What is the role of corticosteroids in the treatment of Haemophilus influenzae type b (Hib) meningitis?

Updated: Jul 09, 2018
  • Author: Prateek Lohia, MD, MHA; Chief Editor: Niranjan N Singh, MBBS, MD, DM, FAHS, FAANEM  more...
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Answer

Experimental and pathological evidence strongly suggests that host immune responses to the cell wall constituents of lysed bacteria or other epitopes play roles in the pathogenesis of bacterial meningitis. Further, experimental investigations have produced support for the concept that corticosteroids may significantly reduce the prevalence of neurologic sequelae in individuals with meningitis.

Most clinical studies, including a meta-analysis, show that early use of dexamethasone improves outcomes of treatment, chiefly in preventing hearing loss. Two recent studies have been controversial. One was retrospective and the children in the steroid arm were sicker and more likely to be ventilated. The other study, a prospective study from Malawi, had a high percentage of children with HIV infection and most children seemed to present with severe illness and with a long delay before therapy. These studies emphasize 2 important points: (1) early administration of steroids (prior to or with the first dose of antibiotics) is beneficial and (2) the use of steroids after the development of severe neurological damage may be of limited benefit.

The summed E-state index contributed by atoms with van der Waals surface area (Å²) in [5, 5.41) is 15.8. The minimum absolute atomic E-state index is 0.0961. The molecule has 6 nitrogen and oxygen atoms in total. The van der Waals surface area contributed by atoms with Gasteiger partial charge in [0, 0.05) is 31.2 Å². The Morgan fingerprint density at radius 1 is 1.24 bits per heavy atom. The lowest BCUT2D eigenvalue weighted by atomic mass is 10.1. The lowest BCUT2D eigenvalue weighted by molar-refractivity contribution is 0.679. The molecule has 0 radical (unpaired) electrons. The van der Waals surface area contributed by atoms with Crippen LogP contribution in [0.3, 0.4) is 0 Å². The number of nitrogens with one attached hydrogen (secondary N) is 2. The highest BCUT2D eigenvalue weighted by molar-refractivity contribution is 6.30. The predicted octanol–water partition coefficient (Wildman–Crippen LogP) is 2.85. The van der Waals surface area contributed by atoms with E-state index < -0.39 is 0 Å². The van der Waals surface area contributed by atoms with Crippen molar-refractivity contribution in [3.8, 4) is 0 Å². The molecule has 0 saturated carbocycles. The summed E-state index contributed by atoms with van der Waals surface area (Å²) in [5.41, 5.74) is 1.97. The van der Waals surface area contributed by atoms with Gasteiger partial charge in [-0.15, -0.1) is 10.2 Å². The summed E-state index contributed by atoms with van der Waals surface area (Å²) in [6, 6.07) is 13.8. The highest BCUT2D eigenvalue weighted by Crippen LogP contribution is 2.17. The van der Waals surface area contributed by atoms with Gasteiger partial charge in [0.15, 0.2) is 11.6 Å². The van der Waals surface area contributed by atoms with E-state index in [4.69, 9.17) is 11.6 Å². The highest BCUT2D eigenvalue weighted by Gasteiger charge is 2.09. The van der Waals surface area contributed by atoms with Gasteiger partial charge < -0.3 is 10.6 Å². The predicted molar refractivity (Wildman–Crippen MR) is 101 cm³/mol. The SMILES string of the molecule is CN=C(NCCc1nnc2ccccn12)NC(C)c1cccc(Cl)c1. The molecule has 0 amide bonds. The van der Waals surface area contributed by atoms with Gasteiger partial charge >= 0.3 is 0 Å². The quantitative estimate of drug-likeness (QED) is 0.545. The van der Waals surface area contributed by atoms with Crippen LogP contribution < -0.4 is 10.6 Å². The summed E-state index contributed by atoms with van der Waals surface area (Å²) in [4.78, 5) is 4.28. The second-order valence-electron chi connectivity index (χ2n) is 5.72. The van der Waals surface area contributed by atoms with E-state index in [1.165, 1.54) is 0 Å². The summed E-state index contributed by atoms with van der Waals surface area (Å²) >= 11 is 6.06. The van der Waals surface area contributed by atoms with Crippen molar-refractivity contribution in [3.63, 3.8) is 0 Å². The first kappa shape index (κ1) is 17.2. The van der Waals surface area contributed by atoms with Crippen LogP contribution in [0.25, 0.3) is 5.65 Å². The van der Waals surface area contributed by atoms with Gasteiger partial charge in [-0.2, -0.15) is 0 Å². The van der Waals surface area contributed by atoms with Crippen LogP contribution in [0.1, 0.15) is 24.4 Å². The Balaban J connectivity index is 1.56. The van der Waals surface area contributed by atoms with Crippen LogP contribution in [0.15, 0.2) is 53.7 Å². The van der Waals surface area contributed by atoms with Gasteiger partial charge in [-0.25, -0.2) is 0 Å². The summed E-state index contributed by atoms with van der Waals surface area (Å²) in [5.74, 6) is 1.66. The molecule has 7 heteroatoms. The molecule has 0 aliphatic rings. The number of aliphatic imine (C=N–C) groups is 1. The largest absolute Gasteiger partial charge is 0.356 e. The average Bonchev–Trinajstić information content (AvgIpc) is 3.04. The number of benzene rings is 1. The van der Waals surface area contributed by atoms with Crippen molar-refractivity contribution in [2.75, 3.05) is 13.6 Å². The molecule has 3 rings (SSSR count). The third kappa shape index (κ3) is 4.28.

The Infectious Diseases Society of America considers the use of dexamethasone in the treatment of HiB meningitis in infants and children to be an A-I recommendation. [24]  European guidelines recommend a total duration of 4 days for Hib meningitis in children whereas American guidelines recommend the use of dexamethasone for 2–4 days in children with Hib meningitis. [25, 26]

The recommended dose is 0.15 mg/kg every 6 hours for the first 2 days after initial diagnosis and treatment. Administering the dexamethasone either before or concomitant with the first dose of antimicrobial therapy is likely of considerable importance if a positive effect is expected.

No evidence indicates that this form of treatment with dexamethasone, administered during the first 2 days of illness, compromises the outcome of appropriate antimicrobial therapy. This may be especially true if such treatment is continued for only 2 days, although data to confirm this point of view are not currently available.

If dexamethasone treatment is elected, care must be exerted to avoid complications such as gastrointestinal hemorrhage.


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